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PHILADELPHIA GAS HEATING CO. v. SANDERS. (07/17/56)

July 17, 1956

PHILADELPHIA GAS HEATING CO., APPELLANT,
v.
SANDERS.



Appeal, No. 84, Oct. T., 1956, from order of Court of Common Pleas No. 3 of Philadelphia County, June T., 1955, No. 526, in case of Philadelphia Gas Heating Co. v. Webster Sanders and Aner Sanders. Order affirmed.

COUNSEL

Daniel Marcu, with him Howard Saul Marcu, for appellant.

Mervin J. Hartman, with him Busser & Bendiner, for appellees.

Before Rhodes, P.j., Hirt, Gunther, Wright, Woodside, Ervin, and Carr, JJ.

Author: Woodside

[ 181 Pa. Super. Page 511]

OPINION BY WOODSIDE, J.

This is an appeal from an order opening a judgment confessed by the prothonotary on a warrant of attorney contained in a note.

Webster Sanders and Aner Sanders his wife, signed a contract with the Philadelphia Gas Heating Co. for the installation of heating equipment in their home. The contract price was $820.80 of which amount $400 was

[ 181 Pa. Super. Page 512]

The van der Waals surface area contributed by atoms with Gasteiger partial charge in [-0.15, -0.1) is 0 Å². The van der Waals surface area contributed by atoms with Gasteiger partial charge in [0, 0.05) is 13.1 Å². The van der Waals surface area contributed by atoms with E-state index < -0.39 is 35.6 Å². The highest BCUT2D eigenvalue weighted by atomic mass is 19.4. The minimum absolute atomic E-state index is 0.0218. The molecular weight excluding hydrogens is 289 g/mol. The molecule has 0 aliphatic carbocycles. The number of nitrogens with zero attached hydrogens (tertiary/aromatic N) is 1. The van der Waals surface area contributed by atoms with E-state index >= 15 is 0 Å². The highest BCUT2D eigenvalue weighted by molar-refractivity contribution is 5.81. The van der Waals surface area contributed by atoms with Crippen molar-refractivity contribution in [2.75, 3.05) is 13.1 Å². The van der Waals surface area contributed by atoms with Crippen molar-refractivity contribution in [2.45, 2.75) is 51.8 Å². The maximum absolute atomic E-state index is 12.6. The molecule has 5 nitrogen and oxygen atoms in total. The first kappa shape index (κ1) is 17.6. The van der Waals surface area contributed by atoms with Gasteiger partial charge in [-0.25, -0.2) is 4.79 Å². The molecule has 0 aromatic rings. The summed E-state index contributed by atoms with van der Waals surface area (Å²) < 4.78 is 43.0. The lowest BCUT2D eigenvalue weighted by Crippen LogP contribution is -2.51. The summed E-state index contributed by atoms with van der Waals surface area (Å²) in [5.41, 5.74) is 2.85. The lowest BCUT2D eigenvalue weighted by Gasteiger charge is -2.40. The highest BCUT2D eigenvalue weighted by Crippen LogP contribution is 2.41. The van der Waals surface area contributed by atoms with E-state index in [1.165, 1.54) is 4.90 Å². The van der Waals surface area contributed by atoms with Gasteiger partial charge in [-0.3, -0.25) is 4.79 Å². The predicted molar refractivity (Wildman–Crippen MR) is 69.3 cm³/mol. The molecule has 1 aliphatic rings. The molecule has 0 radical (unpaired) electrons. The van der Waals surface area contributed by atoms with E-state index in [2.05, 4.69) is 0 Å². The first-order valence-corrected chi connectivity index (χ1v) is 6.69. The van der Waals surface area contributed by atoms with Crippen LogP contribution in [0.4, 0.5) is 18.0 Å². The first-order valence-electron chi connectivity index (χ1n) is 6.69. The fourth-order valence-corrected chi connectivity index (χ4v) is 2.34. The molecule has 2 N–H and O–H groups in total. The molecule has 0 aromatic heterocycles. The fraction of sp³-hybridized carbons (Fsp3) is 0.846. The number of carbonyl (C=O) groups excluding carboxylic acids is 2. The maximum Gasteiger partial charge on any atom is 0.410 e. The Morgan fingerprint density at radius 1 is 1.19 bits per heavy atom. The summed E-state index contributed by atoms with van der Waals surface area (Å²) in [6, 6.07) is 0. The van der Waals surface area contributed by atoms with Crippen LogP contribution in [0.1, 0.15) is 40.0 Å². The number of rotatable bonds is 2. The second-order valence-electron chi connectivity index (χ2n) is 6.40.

to be paid upon delivery of the equipment and the balance over a period of 36 months. A blank judgment note was signed by the Sanders as security for the performance of the contract by them.

Before the heating company had attempted to install the equipment the Sanders notified it that Mr. Sanders had lost his job and that they desired to cancel the contract. The heating company thereupon had judgment entered by the prothonotary on the note in which it had inserted the contract price of $820.80. It directed the prothonotary to deduct a credit of $426.65 and add, as provided in the note, a 15% attorney's collection fee of $56.71 making a total of $450.86 for which amount the judgment was entered.

The Sanders then petitioned to both open and strike off the judgment. The appellant filed an answer. The lower court opened, but did not strike, the judgment stating as follows:

"The defendants' counsel, at the time of argument of this matter, elected to proceed on petition and answer without taking depositions. We must therefore accept the facts properly set forth in the plaintiff-respondent's answer: Pa. R.C.P. 209; Adelman v. McShain, Inc., 148 Pa. Superior Ct. 138 (1942). Despite the fact that the answer purports to set forth the calculation of damages, we are of the opinion that neither the judgment note itself or the contract between the parties confers upon the plaintiff the power, right or authority to make a unilateral assertion as to the extent of its damages. There is nothing in the contract or the judgment note which supports or authorizes a unilateral ...


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